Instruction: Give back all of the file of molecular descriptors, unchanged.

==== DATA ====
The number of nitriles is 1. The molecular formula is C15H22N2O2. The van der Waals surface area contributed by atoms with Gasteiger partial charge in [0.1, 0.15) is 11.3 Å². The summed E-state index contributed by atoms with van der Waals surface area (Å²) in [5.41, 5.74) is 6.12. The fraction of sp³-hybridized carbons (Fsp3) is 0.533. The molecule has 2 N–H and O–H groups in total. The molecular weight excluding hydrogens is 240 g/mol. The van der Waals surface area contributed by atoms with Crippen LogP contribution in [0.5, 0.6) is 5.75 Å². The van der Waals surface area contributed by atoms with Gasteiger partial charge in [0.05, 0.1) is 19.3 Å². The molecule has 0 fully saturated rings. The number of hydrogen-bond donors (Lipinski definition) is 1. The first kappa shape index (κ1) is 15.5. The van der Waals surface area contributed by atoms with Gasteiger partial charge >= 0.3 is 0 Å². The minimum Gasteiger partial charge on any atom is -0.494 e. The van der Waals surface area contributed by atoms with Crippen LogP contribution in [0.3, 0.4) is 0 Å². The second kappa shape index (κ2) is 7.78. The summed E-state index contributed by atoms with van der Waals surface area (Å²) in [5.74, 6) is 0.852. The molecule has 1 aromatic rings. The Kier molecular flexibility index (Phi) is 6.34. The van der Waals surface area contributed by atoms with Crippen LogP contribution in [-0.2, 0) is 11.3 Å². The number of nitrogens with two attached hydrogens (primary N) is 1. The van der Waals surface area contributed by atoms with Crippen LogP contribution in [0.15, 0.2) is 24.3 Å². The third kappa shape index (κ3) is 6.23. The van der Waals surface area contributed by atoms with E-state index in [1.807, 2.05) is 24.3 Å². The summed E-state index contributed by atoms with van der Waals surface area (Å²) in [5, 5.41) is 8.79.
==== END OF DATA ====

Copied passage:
The number of nitriles is 1. The molecular formula is C15H22N2O2. The van der Waals surface area contributed by atoms with Gasteiger partial charge in [0.1, 0.15) is 11.3 Å². The summed E-state index contributed by atoms with van der Waals surface area (Å²) in [5.41, 5.74) is 6.12. The fraction of sp³-hybridized carbons (Fsp3) is 0.533. The molecule has 2 N–H and O–H groups in total. The molecular weight excluding hydrogens is 240 g/mol. The van der Waals surface area contributed by atoms with Crippen LogP contribution in [0.5, 0.6) is 5.75 Å². The van der Waals surface area contributed by atoms with Gasteiger partial charge in [0.05, 0.1) is 19.3 Å². The molecule has 0 fully saturated rings. The number of hydrogen-bond donors (Lipinski definition) is 1. The first kappa shape index (κ1) is 15.5. The van der Waals surface area contributed by atoms with Gasteiger partial charge >= 0.3 is 0 Å². The minimum Gasteiger partial charge on any atom is -0.494 e. The van der Waals surface area contributed by atoms with Crippen LogP contribution in [0.3, 0.4) is 0 Å². The second kappa shape index (κ2) is 7.78. The summed E-state index contributed by atoms with van der Waals surface area (Å²) in [5.74, 6) is 0.852. The molecule has 1 aromatic rings. The Kier molecular flexibility index (Phi) is 6.34. The van der Waals surface area contributed by atoms with Crippen LogP contribution in [-0.2, 0) is 11.3 Å². The number of nitrogens with two attached hydrogens (primary N) is 1. The van der Waals surface area contributed by atoms with Crippen LogP contribution in [0.15, 0.2) is 24.3 Å². The third kappa shape index (κ3) is 6.23. The van der Waals surface area contributed by atoms with E-state index in [1.807, 2.05) is 24.3 Å². The summed E-state index contributed by atoms with van der Waals surface area (Å²) in [5, 5.41) is 8.79.